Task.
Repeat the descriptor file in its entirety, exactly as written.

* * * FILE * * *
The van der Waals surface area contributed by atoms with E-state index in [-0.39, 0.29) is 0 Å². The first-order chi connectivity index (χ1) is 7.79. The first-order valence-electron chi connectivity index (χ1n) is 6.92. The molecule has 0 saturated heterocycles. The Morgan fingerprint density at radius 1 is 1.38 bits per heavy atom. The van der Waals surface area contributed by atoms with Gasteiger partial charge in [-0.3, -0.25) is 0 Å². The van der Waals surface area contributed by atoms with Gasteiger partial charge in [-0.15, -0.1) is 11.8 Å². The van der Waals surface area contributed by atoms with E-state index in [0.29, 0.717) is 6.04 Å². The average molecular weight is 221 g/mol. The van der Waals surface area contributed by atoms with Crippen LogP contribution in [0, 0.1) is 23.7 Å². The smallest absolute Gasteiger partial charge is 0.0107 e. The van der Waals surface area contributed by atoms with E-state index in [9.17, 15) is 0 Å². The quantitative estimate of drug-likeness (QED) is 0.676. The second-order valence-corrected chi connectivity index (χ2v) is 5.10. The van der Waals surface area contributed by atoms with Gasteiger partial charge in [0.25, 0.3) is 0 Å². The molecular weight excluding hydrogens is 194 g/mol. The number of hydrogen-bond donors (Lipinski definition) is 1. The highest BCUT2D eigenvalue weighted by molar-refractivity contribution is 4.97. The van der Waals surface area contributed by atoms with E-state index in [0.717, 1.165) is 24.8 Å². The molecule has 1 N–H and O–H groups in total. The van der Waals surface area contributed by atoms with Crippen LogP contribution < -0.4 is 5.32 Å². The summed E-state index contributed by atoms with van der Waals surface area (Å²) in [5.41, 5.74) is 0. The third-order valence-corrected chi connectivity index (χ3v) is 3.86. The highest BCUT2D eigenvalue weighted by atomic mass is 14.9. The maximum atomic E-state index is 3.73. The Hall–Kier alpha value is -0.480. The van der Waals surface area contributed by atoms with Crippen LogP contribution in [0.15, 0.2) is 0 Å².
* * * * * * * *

The van der Waals surface area contributed by atoms with E-state index in [-0.39, 0.29) is 0 Å². The first-order chi connectivity index (χ1) is 7.79. The first-order valence-electron chi connectivity index (χ1n) is 6.92. The molecule has 0 saturated heterocycles. The Morgan fingerprint density at radius 1 is 1.38 bits per heavy atom. The van der Waals surface area contributed by atoms with Gasteiger partial charge in [-0.3, -0.25) is 0 Å². The van der Waals surface area contributed by atoms with Gasteiger partial charge in [-0.15, -0.1) is 11.8 Å². The van der Waals surface area contributed by atoms with E-state index in [0.29, 0.717) is 6.04 Å². The average molecular weight is 221 g/mol. The van der Waals surface area contributed by atoms with Crippen LogP contribution in [0, 0.1) is 23.7 Å². The smallest absolute Gasteiger partial charge is 0.0107 e. The van der Waals surface area contributed by atoms with E-state index in [9.17, 15) is 0 Å². The quantitative estimate of drug-likeness (QED) is 0.676. The second-order valence-corrected chi connectivity index (χ2v) is 5.10. The van der Waals surface area contributed by atoms with Gasteiger partial charge in [0.25, 0.3) is 0 Å². The molecular weight excluding hydrogens is 194 g/mol. The number of hydrogen-bond donors (Lipinski definition) is 1. The highest BCUT2D eigenvalue weighted by molar-refractivity contribution is 4.97. The van der Waals surface area contributed by atoms with E-state index in [0.717, 1.165) is 24.8 Å². The molecule has 1 N–H and O–H groups in total. The van der Waals surface area contributed by atoms with Crippen LogP contribution < -0.4 is 5.32 Å². The summed E-state index contributed by atoms with van der Waals surface area (Å²) in [5.41, 5.74) is 0. The third-order valence-corrected chi connectivity index (χ3v) is 3.86. The highest BCUT2D eigenvalue weighted by atomic mass is 14.9. The maximum atomic E-state index is 3.73. The Hall–Kier alpha value is -0.480. The van der Waals surface area contributed by atoms with Crippen LogP contribution in [0.15, 0.2) is 0 Å².